The Selective Nature of the Nerve Cells

The Selective Nature of the Nerve Cells

By Harun Yahya

Nerve Cells• What is the resting potential of the neurons and how is it preserved?

• What is action potential and how are the signals transmitted?

The nerve cells, which are called the neurons, unlike other cells, have axons and dendrites. The dendrites consist of many short extensions and look like the roots of the cell. These extensions receive signals from other neurons and the recipient cells and convey it to the body of the cell. Axons, on the other hand, are thin structures that arise from the cell body. One axon arises from the cell body and they help carry the messages to the brain. These neurons make a huge network of communication, all together.

Every cell membrane has an electrical charge and every neuron is like a tiny biologic battery ready to discharge itself. And each neuron is like a mini, biological battery ready to discharge its energy. The ions are electric-charged molecules inside and outside the nerve cells. This creates a difference in the voltage throughout the cell membrane. In order for the neurons to send signals, minus 50 millivolts (one millivolt is one in one-thousandth of a volt) is needed at an average.1 The signal is transmitted through the axon. After every signal, potassium ions are exchanged through the cell membrane. The neuron has to be recharged after every signal. To do that, the neuron gets back the ions to reach its potential value.

One neuron takes one-thousandth of a second to send a signal. This makes it possible to send a maximum of 1000 signals a second, however generally only 300-400 signals are sent in one second. The nerve cells have varying lengths in people2 and the speed of transmission is around 100-300 meters a second.3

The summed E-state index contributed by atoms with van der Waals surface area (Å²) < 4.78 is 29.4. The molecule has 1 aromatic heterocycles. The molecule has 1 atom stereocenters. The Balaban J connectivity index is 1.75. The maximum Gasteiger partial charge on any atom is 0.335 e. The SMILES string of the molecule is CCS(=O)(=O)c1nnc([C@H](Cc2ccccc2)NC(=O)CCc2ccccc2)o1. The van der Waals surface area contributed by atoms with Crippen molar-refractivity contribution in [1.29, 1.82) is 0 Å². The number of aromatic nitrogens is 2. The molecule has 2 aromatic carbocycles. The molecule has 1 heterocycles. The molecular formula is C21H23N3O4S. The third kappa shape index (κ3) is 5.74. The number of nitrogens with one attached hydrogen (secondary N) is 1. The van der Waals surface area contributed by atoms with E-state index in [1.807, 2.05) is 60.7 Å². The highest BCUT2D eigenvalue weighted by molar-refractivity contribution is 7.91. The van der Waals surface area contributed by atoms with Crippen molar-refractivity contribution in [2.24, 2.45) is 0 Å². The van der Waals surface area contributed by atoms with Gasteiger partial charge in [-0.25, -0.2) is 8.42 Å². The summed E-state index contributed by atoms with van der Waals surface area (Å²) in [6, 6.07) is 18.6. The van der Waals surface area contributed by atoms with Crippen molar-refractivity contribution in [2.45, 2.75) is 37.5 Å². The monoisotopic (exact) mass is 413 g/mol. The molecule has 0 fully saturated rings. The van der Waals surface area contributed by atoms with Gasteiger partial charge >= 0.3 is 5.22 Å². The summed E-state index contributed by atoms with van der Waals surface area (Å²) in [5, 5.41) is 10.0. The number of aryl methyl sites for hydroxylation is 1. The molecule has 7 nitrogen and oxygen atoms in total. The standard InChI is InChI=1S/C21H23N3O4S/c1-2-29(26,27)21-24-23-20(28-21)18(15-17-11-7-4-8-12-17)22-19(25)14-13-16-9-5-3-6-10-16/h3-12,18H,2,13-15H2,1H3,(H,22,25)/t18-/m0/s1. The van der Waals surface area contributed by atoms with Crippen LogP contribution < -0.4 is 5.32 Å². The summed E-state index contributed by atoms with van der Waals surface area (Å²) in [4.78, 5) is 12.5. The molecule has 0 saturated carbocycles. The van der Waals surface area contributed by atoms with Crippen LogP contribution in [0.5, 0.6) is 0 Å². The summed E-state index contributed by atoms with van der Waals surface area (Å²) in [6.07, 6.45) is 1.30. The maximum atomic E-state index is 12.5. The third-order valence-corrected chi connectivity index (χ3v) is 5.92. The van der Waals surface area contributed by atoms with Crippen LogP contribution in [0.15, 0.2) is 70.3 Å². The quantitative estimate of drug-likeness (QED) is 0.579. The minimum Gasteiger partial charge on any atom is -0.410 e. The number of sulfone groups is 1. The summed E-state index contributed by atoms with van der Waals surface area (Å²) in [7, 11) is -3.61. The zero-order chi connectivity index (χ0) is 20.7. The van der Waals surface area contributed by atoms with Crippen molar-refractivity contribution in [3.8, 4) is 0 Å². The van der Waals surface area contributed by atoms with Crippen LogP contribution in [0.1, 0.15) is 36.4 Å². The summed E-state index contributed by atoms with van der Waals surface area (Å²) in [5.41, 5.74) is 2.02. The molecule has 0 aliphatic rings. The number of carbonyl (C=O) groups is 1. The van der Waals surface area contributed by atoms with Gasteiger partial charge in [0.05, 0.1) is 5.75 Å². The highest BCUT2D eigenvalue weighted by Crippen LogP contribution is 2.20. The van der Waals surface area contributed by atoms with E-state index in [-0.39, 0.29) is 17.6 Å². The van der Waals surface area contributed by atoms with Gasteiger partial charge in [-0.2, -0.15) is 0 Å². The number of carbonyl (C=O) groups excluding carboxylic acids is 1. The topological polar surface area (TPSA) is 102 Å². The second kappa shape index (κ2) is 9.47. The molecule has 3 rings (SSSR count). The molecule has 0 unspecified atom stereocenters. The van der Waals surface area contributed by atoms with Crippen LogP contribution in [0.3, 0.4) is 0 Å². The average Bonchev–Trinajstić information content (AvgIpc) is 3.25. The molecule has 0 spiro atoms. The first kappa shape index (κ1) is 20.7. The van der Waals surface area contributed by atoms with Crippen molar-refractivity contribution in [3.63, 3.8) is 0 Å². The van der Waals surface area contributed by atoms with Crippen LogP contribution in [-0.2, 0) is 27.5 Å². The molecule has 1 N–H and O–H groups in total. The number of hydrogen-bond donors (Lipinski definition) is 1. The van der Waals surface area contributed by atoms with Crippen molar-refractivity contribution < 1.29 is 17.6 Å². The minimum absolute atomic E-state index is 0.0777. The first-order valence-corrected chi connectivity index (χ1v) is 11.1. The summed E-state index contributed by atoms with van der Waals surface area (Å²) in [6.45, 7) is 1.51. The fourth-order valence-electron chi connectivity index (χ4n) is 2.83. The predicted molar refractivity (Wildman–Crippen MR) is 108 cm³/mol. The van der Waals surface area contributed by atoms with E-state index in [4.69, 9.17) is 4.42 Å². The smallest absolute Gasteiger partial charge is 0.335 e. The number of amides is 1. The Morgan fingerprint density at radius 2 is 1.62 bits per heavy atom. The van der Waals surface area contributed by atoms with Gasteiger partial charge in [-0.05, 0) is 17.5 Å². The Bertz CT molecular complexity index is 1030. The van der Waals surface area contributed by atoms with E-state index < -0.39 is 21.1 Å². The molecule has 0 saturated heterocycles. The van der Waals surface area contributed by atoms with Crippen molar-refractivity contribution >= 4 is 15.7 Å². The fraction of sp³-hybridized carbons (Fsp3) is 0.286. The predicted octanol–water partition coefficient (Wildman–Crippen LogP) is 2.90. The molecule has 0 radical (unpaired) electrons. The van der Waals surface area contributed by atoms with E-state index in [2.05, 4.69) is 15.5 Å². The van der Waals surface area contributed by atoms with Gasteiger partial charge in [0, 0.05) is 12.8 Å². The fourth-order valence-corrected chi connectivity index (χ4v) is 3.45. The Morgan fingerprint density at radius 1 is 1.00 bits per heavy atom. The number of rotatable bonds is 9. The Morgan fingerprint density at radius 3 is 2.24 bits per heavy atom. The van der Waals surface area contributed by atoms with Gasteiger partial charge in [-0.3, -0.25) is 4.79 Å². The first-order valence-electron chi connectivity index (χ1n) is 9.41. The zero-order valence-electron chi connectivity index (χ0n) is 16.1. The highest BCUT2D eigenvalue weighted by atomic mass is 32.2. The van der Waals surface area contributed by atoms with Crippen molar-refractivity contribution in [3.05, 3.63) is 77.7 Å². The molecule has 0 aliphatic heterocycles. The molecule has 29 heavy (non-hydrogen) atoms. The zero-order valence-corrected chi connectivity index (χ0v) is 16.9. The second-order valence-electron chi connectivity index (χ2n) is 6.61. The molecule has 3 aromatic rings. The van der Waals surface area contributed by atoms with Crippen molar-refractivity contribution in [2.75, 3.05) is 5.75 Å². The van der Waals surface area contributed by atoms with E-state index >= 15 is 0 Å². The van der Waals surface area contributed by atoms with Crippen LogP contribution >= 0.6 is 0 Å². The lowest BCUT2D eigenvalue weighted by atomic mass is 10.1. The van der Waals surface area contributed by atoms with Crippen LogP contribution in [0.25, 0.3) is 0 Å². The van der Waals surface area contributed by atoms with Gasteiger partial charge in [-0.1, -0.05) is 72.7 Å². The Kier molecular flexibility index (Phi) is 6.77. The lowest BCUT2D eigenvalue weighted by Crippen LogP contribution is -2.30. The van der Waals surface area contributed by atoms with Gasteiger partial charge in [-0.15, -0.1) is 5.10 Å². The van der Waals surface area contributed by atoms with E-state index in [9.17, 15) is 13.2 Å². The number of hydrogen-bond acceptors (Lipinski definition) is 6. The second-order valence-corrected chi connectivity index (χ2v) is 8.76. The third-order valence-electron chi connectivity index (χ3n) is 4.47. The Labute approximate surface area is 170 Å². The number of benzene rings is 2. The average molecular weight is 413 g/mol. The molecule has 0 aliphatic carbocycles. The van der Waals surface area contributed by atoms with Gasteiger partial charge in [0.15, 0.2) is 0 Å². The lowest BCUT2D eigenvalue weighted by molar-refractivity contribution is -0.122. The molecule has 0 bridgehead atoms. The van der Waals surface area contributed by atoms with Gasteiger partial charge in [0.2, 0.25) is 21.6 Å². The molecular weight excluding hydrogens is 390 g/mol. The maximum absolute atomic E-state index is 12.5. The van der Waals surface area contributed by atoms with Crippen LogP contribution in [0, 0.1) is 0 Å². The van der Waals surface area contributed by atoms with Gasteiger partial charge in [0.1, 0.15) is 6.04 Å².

Prof. Peter Suckling, a neuroscientist at the Downstate Medicine Center, explains his awe at the cell membrane:

“This thin cell membrane preserves the electric voltage more efficiently than any other insulating material. This is a very high insulating power. It has to be strong and at the same time, it is very thin.”4

The fact that the nerve cells can signal each other through the electricity produced in the cell membrane, the fact that they can send messages and ensure that the body functions continue, is something to be pondered upon. Furthermore, these electrical signals find the right address and make sense to the recipient cell. Every cell knows what the signal means and acts accordingly. This is a miraculous incident that has to be thought about very comprehensively. If it wasn’t for this flawless system between the cells, no living thing could survive. Then how did this system that displays an amazing intelligence and engineering come about? Surely, it is impossible to say that unconscious piles of atoms and molecules came together to build the cells and led to this amazingly engineered system between the cells. The existence of such a conscious system proves us the existence of creation in the living things. This incredible microstructure that left scientists amazed belongs to our Lord, the Creator of Everything:

“Is He who creates like him who does not create? So will you not pay heed?” (Al-Nahl, 17)

Neurons at rest